The officer who shot and killed Marcus-David Peters on I-95 on Monday has been identified as Michael Nyantakyi.
Nyantakyi has been with Richmond police for 10 years and was placed on administrative leave following the shooting.
Police say Nyantakyi was alone at the time of the shooting and that other officers - including Virginia State Police troopers - arrived after the shots were fired.
Peters' family confirmed they will be viewing body cam footage Wednesday at 10:30 a.m. Police have said they will release the footage publicly after the family has a chance to view it, but have not given a time frame.
The Richmond Police Department said Thursday afternoon that it will release Nyantakyi's body camera footage after the family has a chance to see it.
"My primary concern during this difficult time has been for the family and for my officer," said Chief Alfred Durham. “They remain greatly affected by this tragic loss of life. Showing the complete, unedited video to the family will allow us to provide a greater understanding of the circumstances that led to the use of deadly force.”
The police department will hold a news conference after meeting with the family.
“I want to clear the air and set the record straight,” said Durham. “There is so much misinformation out there right now. The facts are what should matter, here.”
Peters, 24, was shot in the abdomen May 14 after police say he hit another car at the intersection of W. Franklin and N. Belvidere streets and fled the scene. He later lost control of the vehicle on the I-95 on-ramp at Chamberlayne Avenue and hit two cars.
Peters was naked when he was shot. His death was ruled a homicide by the Medical Examiner’s Office, and police said he was unarmed.
“Peters emerged from his disabled vehicle and ran into the northbound lanes of I-95,” Lepley said. “He was not wearing any clothes… [we’re trying to figure out] why he didn’t have any clothes on.”
"The perspective where a person acts in a very unusual way immediately begs the question: why?” said NBC12 safety analyst Mike Jones. “Is it a mental disorder? Is it a drug disorder?”
Police have not said whether drugs or alcohol were involved in the situation.
The incident closed down the interstate for a few hours while officers responded to the scene, according to the Virginia Department of Transportation.
Monday afternoon Lepley said the man attacked an officer and forced him to use deadly force.
"Our officer attempted to use a taser on the person and it failed," Lepley said. "The attack continued and the officer drew his service weapon and discharged it striking that man."
However, many people in the community question the use of deadly force with an unarmed naked man.
"Officers are taught to stop the aggressor,” Jones said. “When things are that close and moving that fast, the ability to shoot someone in the knee or shoot a gun out of their hand is virtually impossible."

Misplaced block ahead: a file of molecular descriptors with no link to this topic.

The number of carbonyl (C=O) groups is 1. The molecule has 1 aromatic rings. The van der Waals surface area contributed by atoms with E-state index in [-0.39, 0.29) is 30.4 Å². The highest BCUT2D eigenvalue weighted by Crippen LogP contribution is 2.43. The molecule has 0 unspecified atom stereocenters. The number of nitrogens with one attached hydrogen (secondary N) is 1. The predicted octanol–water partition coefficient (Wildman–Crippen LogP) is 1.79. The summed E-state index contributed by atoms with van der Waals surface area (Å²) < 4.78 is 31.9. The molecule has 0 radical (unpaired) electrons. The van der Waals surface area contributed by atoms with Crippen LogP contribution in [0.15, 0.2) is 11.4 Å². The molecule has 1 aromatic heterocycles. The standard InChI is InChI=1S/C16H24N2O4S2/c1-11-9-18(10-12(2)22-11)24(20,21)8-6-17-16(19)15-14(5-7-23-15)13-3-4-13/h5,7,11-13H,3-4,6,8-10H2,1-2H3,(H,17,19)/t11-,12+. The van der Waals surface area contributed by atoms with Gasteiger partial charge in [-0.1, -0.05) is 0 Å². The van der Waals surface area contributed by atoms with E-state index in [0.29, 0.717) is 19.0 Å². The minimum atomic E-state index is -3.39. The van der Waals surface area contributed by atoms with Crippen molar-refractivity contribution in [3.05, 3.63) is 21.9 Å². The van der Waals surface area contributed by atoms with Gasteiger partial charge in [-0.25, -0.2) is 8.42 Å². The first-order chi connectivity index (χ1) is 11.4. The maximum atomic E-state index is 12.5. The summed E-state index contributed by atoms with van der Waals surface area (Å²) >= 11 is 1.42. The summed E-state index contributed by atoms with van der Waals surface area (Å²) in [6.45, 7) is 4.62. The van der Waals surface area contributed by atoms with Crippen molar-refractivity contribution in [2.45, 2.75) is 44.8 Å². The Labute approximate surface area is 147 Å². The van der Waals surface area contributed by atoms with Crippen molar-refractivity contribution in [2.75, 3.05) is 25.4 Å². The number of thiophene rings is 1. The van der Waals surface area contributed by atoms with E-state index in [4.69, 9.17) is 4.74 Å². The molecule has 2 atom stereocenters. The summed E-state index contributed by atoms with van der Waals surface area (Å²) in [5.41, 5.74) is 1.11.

"We are all deeply affected by what happened here - by the loss of life," said Durham. "Our officers do not take the use of deadly force lightly. I think it’s important to remember that being naked does not remove a threat. So far, the eyewitness accounts we’ve heard have been consistent: our officer tried using verbal commands, then used non-lethal force first by deploying his Taser before using his service weapon."
"An unarmed person does not necessarily mean that you cannot be killed by an unarmed person,” Jones said. “I've seen cases where officers have been strangled with the bare hands of a suspect."
A witness said Peters was, "naked and rolling around on the interstate for some time before he stood to walk towards the cops." The witness added that "tasers were drawn and he was told to get down multiple times."
A woman who was walking home noticed the chaotic scene and said this incident is hard to believe.
“We've seen little accidents from time to time, protests,” said Vail Shepherd. “Normal things to Richmond city, but this is a little bit out of the ordinary I'd say.”
Another witness said he and his friend heard two shots as soon as police and the naked man disappeared from sight. As the two drove by, the witness saw the suspect face down in the bushes of the off ramp.
NBC12 legal analyst, Steve Benjamin, said it's appropriate for an officer to use deadly force when, "...it reasonably appears necessary to avoid death or serious injury. The use of a firearm is deadly force."
Detectives with FIT will review body-worn-camera videos and any other video evidence that can be located.
The visitation for Peters will be held at Andrews Funeral Home in Gloucester on Saturday, May 19 from 10 a.m. through 11:30 a.m. The funeral home is located at 7192 Main Street.
There will be no funeral services for Peters.
Anyone with information about this incident is asked to call Major Crimes Detective R. Wigfall at (804) 646-6769 or Crime Stoppers at (804) 780-1000.
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